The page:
- "The entire language used to address cannabis-related issues needs to change. Language poses a barrier every bit as formidable as legislation does. The opponents of legalisation have long been able to reinforce their position by using the words of public fear -- ‘illegal,’ ‘criminal,’ ‘dangerous’ and so on. Only by using the language of public health, consumer rights and harm reduction, the same language used for alcohol and tobacco, can we move towards regulation.
- "The scale of a legalized industry will be huge. The U.S. market is estimated to be worth $25 billion by the time of the next presidential election in 2020. A similarly regulated U.K. market could be worth around £7 billion per annum.
- "Legally regulating cannabis will allow long-term studies of its health effects not currently possible. The effects of both tobacco and alcohol are well understood because of the amount of scientific scrutiny brought to bear on them.
- "Many shifts in public policy are prompted, or at least prodded, by an emotional response on the part of the public. Greater efforts must be made to show that the cannabis issue also has a human aspect to which many people respond.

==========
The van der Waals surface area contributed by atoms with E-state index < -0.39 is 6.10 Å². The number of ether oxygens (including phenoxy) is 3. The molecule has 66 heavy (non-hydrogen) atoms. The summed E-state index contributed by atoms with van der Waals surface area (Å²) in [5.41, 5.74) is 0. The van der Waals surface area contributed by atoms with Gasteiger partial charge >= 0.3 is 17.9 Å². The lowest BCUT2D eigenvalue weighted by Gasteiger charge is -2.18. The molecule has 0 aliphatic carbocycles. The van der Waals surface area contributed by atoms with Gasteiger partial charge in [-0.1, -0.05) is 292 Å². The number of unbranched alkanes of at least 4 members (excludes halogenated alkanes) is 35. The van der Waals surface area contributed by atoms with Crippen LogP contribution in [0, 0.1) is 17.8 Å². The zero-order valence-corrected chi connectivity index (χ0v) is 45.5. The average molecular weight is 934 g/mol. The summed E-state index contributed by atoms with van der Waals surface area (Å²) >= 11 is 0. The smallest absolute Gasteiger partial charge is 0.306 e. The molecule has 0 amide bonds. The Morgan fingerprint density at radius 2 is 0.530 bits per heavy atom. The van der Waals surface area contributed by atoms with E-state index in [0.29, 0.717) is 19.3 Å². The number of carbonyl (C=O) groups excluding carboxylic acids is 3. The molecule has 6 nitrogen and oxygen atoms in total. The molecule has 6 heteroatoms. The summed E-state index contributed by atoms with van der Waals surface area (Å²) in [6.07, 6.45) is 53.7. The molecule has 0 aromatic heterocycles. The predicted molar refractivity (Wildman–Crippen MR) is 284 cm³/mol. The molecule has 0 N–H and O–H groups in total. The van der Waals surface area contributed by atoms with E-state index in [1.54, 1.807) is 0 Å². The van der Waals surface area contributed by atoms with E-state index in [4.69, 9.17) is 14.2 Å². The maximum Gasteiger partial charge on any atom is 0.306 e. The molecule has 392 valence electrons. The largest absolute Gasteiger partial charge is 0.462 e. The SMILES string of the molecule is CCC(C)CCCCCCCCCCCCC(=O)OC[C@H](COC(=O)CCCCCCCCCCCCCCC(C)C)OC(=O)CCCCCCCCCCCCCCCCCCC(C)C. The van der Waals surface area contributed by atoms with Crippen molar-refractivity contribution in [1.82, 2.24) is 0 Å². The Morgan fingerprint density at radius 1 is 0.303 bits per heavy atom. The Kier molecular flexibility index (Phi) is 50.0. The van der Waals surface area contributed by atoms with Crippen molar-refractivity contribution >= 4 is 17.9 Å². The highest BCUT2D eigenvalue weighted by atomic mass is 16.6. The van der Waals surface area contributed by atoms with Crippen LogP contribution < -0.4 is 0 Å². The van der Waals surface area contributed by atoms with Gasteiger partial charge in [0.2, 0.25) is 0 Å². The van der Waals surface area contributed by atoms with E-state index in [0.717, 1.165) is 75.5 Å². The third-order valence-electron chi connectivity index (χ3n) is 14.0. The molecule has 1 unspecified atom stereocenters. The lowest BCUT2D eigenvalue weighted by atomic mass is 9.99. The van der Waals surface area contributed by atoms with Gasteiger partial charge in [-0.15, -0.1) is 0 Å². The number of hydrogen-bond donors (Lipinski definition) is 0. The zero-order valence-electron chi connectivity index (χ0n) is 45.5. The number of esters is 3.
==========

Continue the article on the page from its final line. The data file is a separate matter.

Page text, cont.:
- "Any campaign to legalize cannabis must be multifaceted, involving public support, media analysis and political engagement.
- "Responsibility for cannabis policy should be moved primarily to the department for Health, while the role of the Home Office should change from enforcement of prohibition to enforcement of regulation and licensing."
The report concludes, “When the question of cannabis law reform does again cross the desks of U.K. parliamentarians, it must be made clear to them that the status quo is failing, and what solutions the examples of Canada and US states have to offer to remedy this failure -- those laid out here in The Tide Effect.”
International Tide Effect
Italy has already demonstrated the Tide Effect on fellow European countries. Italy has evolved its legislation on the recreational use of all drugs since 1993. Italians can grow cannabis for personal use “as long as there is no evidence that the owner is trafficking and the number of plants remains reasonable.”
Drug decriminalization in Uruguay has pushed the Tide over to neighboring Chile, the Latin American country with the highest per capita marijuana use. While all public production and consumption of cannabis is illegal, the country is progressively reforming its drug legislation since 2005. Recent proposals include reconsideration of cannabis as a Class A drug, as well as regulating herb allowed for personal use. Last summer Chilean pharmacies in Santiago began selling cannabis-based medicines.